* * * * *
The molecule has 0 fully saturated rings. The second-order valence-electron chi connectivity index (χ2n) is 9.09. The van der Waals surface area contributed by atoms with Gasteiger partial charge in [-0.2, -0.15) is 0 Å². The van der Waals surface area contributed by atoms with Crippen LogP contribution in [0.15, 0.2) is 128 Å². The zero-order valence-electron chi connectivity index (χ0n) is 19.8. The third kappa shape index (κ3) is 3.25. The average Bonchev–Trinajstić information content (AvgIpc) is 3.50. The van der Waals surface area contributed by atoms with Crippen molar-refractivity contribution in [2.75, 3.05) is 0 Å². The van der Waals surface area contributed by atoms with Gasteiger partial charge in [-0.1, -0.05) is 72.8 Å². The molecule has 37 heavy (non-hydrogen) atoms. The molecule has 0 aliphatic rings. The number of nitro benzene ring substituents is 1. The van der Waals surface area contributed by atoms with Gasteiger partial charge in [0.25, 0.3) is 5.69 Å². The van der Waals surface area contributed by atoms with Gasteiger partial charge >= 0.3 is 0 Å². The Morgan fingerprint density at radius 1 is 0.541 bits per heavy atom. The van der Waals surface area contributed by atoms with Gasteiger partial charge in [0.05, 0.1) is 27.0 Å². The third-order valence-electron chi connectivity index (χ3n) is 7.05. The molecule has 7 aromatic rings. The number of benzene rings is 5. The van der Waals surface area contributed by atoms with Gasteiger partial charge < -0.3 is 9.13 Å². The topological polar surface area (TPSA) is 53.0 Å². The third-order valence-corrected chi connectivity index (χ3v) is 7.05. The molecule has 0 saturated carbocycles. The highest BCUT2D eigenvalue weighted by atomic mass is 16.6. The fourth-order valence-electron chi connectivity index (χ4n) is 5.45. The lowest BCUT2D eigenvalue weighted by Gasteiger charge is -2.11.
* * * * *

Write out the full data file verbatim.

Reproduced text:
The molecule has 0 fully saturated rings. The second-order valence-electron chi connectivity index (χ2n) is 9.09. The van der Waals surface area contributed by atoms with Gasteiger partial charge in [-0.2, -0.15) is 0 Å². The van der Waals surface area contributed by atoms with Crippen LogP contribution in [0.15, 0.2) is 128 Å². The zero-order valence-electron chi connectivity index (χ0n) is 19.8. The third kappa shape index (κ3) is 3.25. The average Bonchev–Trinajstić information content (AvgIpc) is 3.50. The van der Waals surface area contributed by atoms with Crippen molar-refractivity contribution in [2.75, 3.05) is 0 Å². The van der Waals surface area contributed by atoms with Gasteiger partial charge in [-0.1, -0.05) is 72.8 Å². The molecule has 37 heavy (non-hydrogen) atoms. The molecule has 0 aliphatic rings. The number of nitro benzene ring substituents is 1. The van der Waals surface area contributed by atoms with Gasteiger partial charge in [0.25, 0.3) is 5.69 Å². The van der Waals surface area contributed by atoms with Gasteiger partial charge >= 0.3 is 0 Å². The Morgan fingerprint density at radius 1 is 0.541 bits per heavy atom. The van der Waals surface area contributed by atoms with Gasteiger partial charge in [0.05, 0.1) is 27.0 Å². The third-order valence-electron chi connectivity index (χ3n) is 7.05. The molecule has 7 aromatic rings. The number of benzene rings is 5. The van der Waals surface area contributed by atoms with Gasteiger partial charge < -0.3 is 9.13 Å². The topological polar surface area (TPSA) is 53.0 Å². The third-order valence-corrected chi connectivity index (χ3v) is 7.05. The molecule has 0 saturated carbocycles. The highest BCUT2D eigenvalue weighted by atomic mass is 16.6. The fourth-order valence-electron chi connectivity index (χ4n) is 5.45. The lowest BCUT2D eigenvalue weighted by Gasteiger charge is -2.11.